When 17-year-old John Albers backed the family van out of his garage one evening last January, it’s not clear whether he knew that Officer Clayton Jenison of the Overland Park Police Department in suburban Kansas City was moving toward the right rear corner of the vehicle. A friend had reported that Albers was suicidal, but Jenison and another officer outside the house hadn’t tried to contact Albers before the garage door began opening. Two police dash-cam videos show that Jenison drew his weapon and yelled, “Stop! Stop! Stop!” Then he fired two shots at Albers as the van moved down the driveway.

Suddenly, the van did a 180-degree turn and began backing toward the garage. From the side of the van, Jenison emptied his pistol, 11 more shots, into the vehicle as it moved past him, the videos show. The high school junior was killed instantly. A month later, the prosecutor in Johnson County, Kan., ruled that Jenison was justified in shooting the unarmed teenager and released two police dash-cam videos to show what happened.

That ruling, and those videos, are all that have been provided about the shooting to Albers’s family after a year. No police reports. No information on Jenison, who resigned shortly after the shooting. Jenison’s name was never released, either, though the Albers family’s lawyer uncovered it and named him in a federal civil suit. And after the judge in the federal case rejected Jenison and Overland Park’s motion to dismiss the case, the officer and the city appealed the ruling, meaning there will be no pretrial discovery and no disclosure of information by Overland Park for perhaps another year.

“Almost a year has passed, and we have no answers,” said Albers’s mother, Sheila Albers. “Basically, they have successfully concealed each and every piece of relevant information related to our son’s death.” Though the video was released, police have rebuffed requests for reports that might explain why Jenison fired and how authorities came to their conclusions that the officer’s actions were legal.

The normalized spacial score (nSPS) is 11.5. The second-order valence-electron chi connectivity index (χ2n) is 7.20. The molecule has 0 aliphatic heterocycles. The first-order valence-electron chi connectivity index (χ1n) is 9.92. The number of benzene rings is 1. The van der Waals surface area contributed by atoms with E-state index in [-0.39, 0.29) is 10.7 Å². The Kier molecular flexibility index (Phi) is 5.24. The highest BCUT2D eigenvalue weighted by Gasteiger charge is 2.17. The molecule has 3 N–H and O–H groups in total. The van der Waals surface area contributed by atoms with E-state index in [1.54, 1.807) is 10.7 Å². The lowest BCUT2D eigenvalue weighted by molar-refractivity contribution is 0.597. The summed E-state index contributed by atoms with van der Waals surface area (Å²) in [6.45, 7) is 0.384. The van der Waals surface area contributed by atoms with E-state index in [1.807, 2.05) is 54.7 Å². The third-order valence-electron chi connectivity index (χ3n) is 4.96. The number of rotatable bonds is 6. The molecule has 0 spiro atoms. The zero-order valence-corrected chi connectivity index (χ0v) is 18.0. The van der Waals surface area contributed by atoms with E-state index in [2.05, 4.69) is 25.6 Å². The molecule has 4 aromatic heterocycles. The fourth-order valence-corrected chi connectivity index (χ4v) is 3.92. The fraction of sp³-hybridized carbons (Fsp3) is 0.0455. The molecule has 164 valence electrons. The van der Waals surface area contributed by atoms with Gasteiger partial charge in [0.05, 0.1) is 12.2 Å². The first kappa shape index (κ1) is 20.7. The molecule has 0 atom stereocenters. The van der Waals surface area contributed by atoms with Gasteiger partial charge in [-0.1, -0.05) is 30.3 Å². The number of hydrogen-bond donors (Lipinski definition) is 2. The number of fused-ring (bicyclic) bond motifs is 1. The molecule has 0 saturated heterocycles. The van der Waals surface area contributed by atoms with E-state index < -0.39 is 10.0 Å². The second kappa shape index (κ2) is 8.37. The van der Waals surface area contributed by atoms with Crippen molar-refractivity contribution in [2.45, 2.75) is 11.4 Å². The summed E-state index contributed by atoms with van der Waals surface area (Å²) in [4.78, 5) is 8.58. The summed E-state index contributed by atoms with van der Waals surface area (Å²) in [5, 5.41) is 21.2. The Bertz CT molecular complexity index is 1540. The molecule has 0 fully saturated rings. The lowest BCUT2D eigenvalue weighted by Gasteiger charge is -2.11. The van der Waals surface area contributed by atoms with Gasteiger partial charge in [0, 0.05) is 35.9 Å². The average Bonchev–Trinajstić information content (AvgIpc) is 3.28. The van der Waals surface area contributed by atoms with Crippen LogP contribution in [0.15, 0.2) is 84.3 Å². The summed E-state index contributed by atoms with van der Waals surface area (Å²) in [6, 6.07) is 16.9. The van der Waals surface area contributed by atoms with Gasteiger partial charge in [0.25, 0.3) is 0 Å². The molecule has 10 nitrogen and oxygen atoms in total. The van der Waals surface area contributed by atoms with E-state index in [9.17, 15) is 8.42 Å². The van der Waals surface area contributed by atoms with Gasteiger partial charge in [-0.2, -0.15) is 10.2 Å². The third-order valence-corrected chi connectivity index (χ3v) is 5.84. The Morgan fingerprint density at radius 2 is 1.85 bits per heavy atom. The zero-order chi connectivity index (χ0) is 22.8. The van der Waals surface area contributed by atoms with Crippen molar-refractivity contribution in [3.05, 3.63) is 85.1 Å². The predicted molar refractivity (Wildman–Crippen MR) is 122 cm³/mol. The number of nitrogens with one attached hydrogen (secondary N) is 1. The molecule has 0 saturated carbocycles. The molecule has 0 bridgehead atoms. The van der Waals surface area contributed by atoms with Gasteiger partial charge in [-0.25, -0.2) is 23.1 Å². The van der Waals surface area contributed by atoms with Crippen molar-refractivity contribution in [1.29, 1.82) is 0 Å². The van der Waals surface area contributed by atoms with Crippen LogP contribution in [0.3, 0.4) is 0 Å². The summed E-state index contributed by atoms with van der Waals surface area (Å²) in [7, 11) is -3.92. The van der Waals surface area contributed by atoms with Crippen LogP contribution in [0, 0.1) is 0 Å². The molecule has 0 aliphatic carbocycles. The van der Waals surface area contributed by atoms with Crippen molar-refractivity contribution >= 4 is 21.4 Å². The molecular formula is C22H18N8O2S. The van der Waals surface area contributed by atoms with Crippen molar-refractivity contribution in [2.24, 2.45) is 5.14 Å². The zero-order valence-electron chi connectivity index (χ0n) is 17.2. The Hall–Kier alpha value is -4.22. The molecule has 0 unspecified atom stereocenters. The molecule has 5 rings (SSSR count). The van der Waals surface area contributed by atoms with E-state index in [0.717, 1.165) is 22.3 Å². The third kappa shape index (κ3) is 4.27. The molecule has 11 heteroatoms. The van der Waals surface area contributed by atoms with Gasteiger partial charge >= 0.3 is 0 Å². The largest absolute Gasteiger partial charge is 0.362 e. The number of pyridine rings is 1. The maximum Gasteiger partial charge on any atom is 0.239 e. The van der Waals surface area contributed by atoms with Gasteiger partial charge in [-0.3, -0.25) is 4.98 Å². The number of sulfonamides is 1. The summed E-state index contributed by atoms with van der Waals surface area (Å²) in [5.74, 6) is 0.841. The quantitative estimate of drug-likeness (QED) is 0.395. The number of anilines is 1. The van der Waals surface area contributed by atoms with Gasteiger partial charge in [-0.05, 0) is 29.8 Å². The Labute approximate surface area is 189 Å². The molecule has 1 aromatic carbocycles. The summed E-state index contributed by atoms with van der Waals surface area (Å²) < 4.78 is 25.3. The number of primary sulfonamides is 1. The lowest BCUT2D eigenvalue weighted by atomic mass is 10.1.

Albers’s death, and the police secrecy, prompted a new citizens group to form and push for reforms to open-records law in Kansas and also for police training in dealing with mental health issues. Separately from the Alberses, the group has filed dozens of freedom of information requests for information about police policies and about the fatal shooting. It has gotten everything about policies, and nothing about the Albers case, both sides agree.

“We have a policy,” Overland Park spokesman Sean Reilly said. “We don’t release the name of the officer” when one is under investigation, Reilly said. And when an investigation is over, if no charges are filed, “We don’t ever release the name of somebody who’s investigated and not charged.” He said Overland Park also withholds all investigative files from the public, even from victims of crime wanting the reports on their own case, and even if the case is closed. “It’s confidential information,” Reilly said.

Transparency around police shootings has generally been on the upswing in recent years, as police executives realize that maintaining trust with their communities means being forthright about the use of deadly force. Most police departments that have had officer-involved shootings in recent months have released the names of those officers within seven to 10 days.